hide Matching Documents

The documents where this entity occurs most often are shown below. Click on a document to open it.

Document Max. Freq Min. Freq
Thomas Wentworth Higginson, Massachusetts in the Army and Navy during the war of 1861-1865, vol. 1, Mass. officers and men who died. 566 566 Browse Search
Thomas Wentworth Higginson, Massachusetts in the Army and Navy during the war of 1861-1865, vol. 2 45 45 Browse Search
Frederick H. Dyer, Compendium of the War of the Rebellion: Name Index of Commands 24 24 Browse Search
Rebellion Record: a Diary of American Events: Documents and Narratives, Volume 10. (ed. Frank Moore) 14 14 Browse Search
Frederick H. Dyer, Compendium of the War of the Rebellion: Battles 13 13 Browse Search
William F. Fox, Lt. Col. U. S. V., Regimental Losses in the American Civil War, 1861-1865: A Treatise on the extent and nature of the mortuary losses in the Union regiments, with full and exhaustive statistics compiled from the official records on file in the state military bureaus and at Washington 11 11 Browse Search
Frederick H. Dyer, Compendium of the War of the Rebellion: Regimental Histories 10 10 Browse Search
Southern Historical Society Papers, Volume 24. (ed. Reverend J. William Jones) 8 8 Browse Search
The Photographic History of The Civil War: in ten volumes, Thousands of Scenes Photographed 1861-65, with Text by many Special Authorities, Volume 10: The Armies and the Leaders. (ed. Francis Trevelyan Miller) 7 7 Browse Search
Thomas Wentworth Higginson, Harvard Memorial Biographies 7 7 Browse Search
View all matching documents...

Browsing named entities in Thomas Wentworth Higginson, Harvard Memorial Biographies. You can also browse the collection for May 6th, 1864 AD or search for May 6th, 1864 AD in all documents.

Your search returned 7 results in 3 document sections:

Thomas Wentworth Higginson, Harvard Memorial Biographies, 1846. (search)
which neither moth nor rust can corrupt, in the heart of many a prisoner in the jail at East Cambridge, and of many another poor man and woman to whom words of sympathy were unfamiliar; and his name is held dear by the soldiers who were under him. Montgomery Ritchie. Vol. A. D. C. (rank of Captain), June, 1861; (rank of Major), July, 1861; Captain and Commissary of Subsistence U. S. Vols., December, 1861; Captain 1st Mass. Cavalry, November 25, 1862; discharged, on resignation, May 6, 1864; died of disease contracted in the service, November 7, 1864. Montgomery Ritchie was a man of marked character. He was modest, even to the degree of self-distrust; his manners were reserved, his impressions slowly received, but, when once received, ineffaceable. His nature, like that of many others, was liable to be mistaken, partly because it was veiled, partly because it was made up of various and even opposite qualities; but to those who penetrated it, it constantly tended towards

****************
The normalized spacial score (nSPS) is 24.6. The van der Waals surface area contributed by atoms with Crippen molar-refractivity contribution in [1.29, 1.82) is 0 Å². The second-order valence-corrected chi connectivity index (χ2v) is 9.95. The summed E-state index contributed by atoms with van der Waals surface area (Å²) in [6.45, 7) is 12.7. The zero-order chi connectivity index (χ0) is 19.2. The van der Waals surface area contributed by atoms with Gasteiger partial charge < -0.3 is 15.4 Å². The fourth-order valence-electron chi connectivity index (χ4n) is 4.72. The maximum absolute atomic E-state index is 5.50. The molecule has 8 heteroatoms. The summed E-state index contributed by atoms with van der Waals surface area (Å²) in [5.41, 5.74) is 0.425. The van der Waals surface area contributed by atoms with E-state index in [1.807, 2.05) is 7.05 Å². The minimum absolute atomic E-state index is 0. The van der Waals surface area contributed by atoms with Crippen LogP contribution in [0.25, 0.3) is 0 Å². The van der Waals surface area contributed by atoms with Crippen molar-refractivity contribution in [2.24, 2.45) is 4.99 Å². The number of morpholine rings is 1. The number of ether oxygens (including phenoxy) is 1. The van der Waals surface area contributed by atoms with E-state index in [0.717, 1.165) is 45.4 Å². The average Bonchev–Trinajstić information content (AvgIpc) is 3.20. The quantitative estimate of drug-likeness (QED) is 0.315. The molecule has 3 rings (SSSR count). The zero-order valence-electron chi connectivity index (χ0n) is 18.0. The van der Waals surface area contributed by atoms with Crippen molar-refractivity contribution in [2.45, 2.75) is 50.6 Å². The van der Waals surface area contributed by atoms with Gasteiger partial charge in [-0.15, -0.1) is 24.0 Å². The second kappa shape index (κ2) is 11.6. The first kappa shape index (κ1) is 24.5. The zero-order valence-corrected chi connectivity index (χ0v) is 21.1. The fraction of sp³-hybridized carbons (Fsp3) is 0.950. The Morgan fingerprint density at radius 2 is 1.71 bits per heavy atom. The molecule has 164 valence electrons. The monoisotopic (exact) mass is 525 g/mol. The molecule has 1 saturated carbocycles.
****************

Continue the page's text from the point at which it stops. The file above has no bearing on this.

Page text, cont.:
Thomas Wentworth Higginson, Harvard Memorial Biographies, 1859. (search)
Forty-fifth he writes, April 13th:— As for myself, in the hour of personal danger, I am strong and courageous only in the faith that, should it please God to take my life while in the discharge of what I deem to be my highest duty here on earth, all will be well with me. Coward as I am by nature, I should be worth nothing either to my friends or my country without that faith in God, however short I fall of doing what I know to be right. In the terrible battle of the Wilderness, May 6, 1864, Henry was wounded in the jaw. General Macy writes:— So faithful to what he considered his duty was he, that after receiving this wound, he sought me to report before leaving, subjecting his life to a thousand chances to do so, as he was walking through a storm of bullets. I however saw him coming towards me, and made a sign for him to go to the rear, which he did, and where I joined him in a few moments. Through two hours of such fighting Henry was of great service to me. He
Thomas Wentworth Higginson, Harvard Memorial Biographies, 1860. (search)
t Lieutenant, November 8, 1861; Captain, August 29, 1862; Major, May 1, 1863; Brevet Colonel, May 6, 1864; Brevet Brigadier-General, May 6, 1864; killed at the battle of the Wilderness, May 6, 1864. May 6, 1864; killed at the battle of the Wilderness, May 6, 1864. Henry Livermore Abbott, Major of the Twentieth Regiment of Massachusetts Volunteers, fell, mortally wounded, while commanding his regiment, in the battle of the Wilderness, on Friday, May 6, 1864,May 6, 1864. Henry Livermore Abbott, Major of the Twentieth Regiment of Massachusetts Volunteers, fell, mortally wounded, while commanding his regiment, in the battle of the Wilderness, on Friday, May 6, 1864, at the age of twenty-two years. He was the second son of Hon. Josiah G. and Caroline (Livermore) Abbott, and was born in Lowell, Massachusetts, on the 21st of January, 1842. He entered Harvard CFriday, May 6, 1864, at the age of twenty-two years. He was the second son of Hon. Josiah G. and Caroline (Livermore) Abbott, and was born in Lowell, Massachusetts, on the 21st of January, 1842. He entered Harvard College at an unusually early age, and graduated in the Class of 1860. While in College he gave a good deal of time to athletic sports, both in the open air and in the Gymnasium, and to miscellaneoushen learned that the attempt would not be made. At the battle of the Wilderness, on the 6th of May, 1864, his regiment was taken into action by its colonel. The division was sent forward at about